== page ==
“Human resource management is also concerned with policymaking, especially policies that involve employee wellness,” says Steve Mostyn, chief human resources officer of Management Library. Policymaking is a very important task of HR, as the department has a unique viewpoint that enables them to see how policies can help the company overall, as well as employees in particular.

10. Change management

LynnAnn Brewer, director of HR research and advisory services at McLean & Company, says HR should also play a leading role in any ongoing change management efforts. 

“It’s critical for HR to know how to plan for change and recognize how change aligns with the organization,” says Brewer. “The department will need to design for change by being transparent and consistent with communication and developing employees to build change management capabilities.”

Brewer notes that HR teams can build the capacity for managing change across the organization by supporting key aspects of change projects and offering change management expertise. “Key organizational stakeholders need HR’s support to lead the people side of change, lead project teams, function as the face of change, share key messages, and deliver training to support change.”

11. People strategy

“In an increasingly complex and competitive market, organizational leaders must move away from relying on gut feelings and toward making data-driven, evidence-based strategic decisions about its workforce,” says James Kim, a senior consulting analyst at McLean & Company.

People are the lifeblood of any organization, and companies must take a strategic approach in managing and developing them — just as they would with any other aspect of an organization. To inform this strategy and improve decision-making practices within HR, Kim recommends making use of people analytics — the process of analyzing employee or workforce data to produce actionable insights that will enhance the employee experience or organizational outcomes.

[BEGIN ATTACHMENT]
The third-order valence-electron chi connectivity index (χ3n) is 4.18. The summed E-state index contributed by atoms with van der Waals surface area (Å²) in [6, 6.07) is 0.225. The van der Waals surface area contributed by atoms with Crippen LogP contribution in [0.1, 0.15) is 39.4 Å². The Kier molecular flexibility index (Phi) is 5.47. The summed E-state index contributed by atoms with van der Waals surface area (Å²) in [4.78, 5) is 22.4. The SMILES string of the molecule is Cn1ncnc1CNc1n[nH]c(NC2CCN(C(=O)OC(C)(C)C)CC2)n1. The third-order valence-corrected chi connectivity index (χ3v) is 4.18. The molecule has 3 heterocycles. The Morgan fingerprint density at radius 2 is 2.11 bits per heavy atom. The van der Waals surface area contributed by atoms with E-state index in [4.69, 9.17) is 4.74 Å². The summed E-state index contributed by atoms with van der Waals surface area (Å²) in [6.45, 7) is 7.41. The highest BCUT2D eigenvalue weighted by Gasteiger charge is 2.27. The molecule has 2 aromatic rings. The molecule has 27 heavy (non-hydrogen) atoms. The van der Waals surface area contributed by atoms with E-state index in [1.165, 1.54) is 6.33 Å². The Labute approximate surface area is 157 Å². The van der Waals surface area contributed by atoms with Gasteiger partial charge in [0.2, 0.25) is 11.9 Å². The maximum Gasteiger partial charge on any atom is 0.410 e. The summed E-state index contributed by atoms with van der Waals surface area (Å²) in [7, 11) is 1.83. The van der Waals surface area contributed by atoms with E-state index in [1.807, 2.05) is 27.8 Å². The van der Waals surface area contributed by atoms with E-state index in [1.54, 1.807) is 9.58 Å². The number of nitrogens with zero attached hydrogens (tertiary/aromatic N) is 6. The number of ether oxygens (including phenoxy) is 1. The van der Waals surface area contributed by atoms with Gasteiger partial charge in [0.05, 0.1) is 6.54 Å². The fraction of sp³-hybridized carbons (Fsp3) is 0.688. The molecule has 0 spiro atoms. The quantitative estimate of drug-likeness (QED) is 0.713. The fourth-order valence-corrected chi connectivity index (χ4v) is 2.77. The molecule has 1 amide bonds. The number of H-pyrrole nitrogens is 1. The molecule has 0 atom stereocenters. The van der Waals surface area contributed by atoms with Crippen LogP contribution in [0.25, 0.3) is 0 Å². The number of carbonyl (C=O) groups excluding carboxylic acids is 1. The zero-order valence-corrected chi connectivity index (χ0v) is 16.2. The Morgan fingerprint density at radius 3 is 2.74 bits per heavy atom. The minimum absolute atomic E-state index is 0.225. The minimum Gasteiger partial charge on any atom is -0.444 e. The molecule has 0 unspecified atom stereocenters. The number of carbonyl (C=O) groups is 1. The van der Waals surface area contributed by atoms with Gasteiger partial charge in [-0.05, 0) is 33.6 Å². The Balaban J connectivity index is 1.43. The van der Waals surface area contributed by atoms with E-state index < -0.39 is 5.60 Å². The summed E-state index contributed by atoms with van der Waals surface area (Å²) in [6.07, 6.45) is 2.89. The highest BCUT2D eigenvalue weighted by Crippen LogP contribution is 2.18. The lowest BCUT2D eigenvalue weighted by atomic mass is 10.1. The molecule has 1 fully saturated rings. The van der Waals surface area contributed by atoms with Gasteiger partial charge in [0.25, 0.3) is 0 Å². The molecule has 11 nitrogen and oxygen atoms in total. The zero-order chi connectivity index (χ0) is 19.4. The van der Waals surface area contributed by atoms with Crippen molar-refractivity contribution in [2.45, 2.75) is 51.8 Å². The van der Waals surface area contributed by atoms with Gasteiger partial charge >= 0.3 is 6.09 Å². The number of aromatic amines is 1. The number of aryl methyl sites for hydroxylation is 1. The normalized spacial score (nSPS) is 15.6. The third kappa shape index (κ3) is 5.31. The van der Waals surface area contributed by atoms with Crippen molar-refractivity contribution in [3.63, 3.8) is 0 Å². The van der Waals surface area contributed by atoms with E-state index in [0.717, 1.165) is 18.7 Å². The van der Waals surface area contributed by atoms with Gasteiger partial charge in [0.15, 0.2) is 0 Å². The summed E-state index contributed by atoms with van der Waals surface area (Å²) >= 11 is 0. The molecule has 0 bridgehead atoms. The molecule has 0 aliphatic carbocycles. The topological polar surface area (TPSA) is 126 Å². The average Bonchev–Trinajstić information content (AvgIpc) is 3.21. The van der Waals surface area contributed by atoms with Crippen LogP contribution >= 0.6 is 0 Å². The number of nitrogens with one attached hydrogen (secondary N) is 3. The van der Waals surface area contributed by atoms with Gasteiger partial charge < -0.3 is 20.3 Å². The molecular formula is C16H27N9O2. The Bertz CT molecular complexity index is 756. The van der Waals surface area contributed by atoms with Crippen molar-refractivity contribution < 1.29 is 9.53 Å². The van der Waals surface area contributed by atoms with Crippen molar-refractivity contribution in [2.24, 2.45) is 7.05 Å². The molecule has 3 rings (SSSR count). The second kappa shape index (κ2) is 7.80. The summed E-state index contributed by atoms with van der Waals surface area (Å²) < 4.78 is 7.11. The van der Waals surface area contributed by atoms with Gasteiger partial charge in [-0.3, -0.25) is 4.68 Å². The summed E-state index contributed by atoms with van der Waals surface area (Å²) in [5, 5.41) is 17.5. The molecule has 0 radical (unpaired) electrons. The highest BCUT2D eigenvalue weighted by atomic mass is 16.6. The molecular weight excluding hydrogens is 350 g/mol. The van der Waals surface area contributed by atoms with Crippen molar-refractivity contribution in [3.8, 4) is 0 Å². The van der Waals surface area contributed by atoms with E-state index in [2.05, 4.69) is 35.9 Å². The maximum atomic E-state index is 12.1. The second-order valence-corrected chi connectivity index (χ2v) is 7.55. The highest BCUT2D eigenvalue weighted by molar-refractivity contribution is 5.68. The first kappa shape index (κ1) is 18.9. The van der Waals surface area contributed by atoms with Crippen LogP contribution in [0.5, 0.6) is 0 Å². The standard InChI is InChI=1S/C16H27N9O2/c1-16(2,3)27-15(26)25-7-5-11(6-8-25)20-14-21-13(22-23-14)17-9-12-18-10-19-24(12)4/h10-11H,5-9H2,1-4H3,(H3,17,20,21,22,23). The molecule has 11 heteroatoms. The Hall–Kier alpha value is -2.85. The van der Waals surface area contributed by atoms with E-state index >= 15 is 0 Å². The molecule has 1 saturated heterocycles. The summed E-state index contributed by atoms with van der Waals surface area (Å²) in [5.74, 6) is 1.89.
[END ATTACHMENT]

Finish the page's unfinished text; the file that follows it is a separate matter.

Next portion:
“Data can be gathered at all points across the employee lifecycle — talent acquisition, onboarding, learning and development, and employee exiting,” Kim explains. “Advanced forms of people analytics can be used to predict key outcomes about the workforce, such as turnover and skill gaps, to preemptively prepare for and address these areas and position the organization ahead of the competition.”

12. Diversity and inclusion

A more recent addition to the functions of human resource management is diversity and inclusion, which focuses on creating an environment where all individuals can thrive and contribute to their full potential regardless of their identity, background, or circumstance.

“Diversity and inclusion involves implementing diversity training programs, creating inclusive policies and practices, and fostering a culture that values and respects differences,” says John Sanei, future strategist and transformation specialist. “For example, HR might establish employee resource groups (ERGs) for underrepresented groups, which provide support, enhance career development, and contribute to personal development in the work environment.”

Functions of human resource management can also include meeting compliance regulations and industry safety standards, maintaining the integrity of employee data, and overseeing employee benefits. Above all, the goal is to support employees in reaching their full potential to help the company reach its objectives.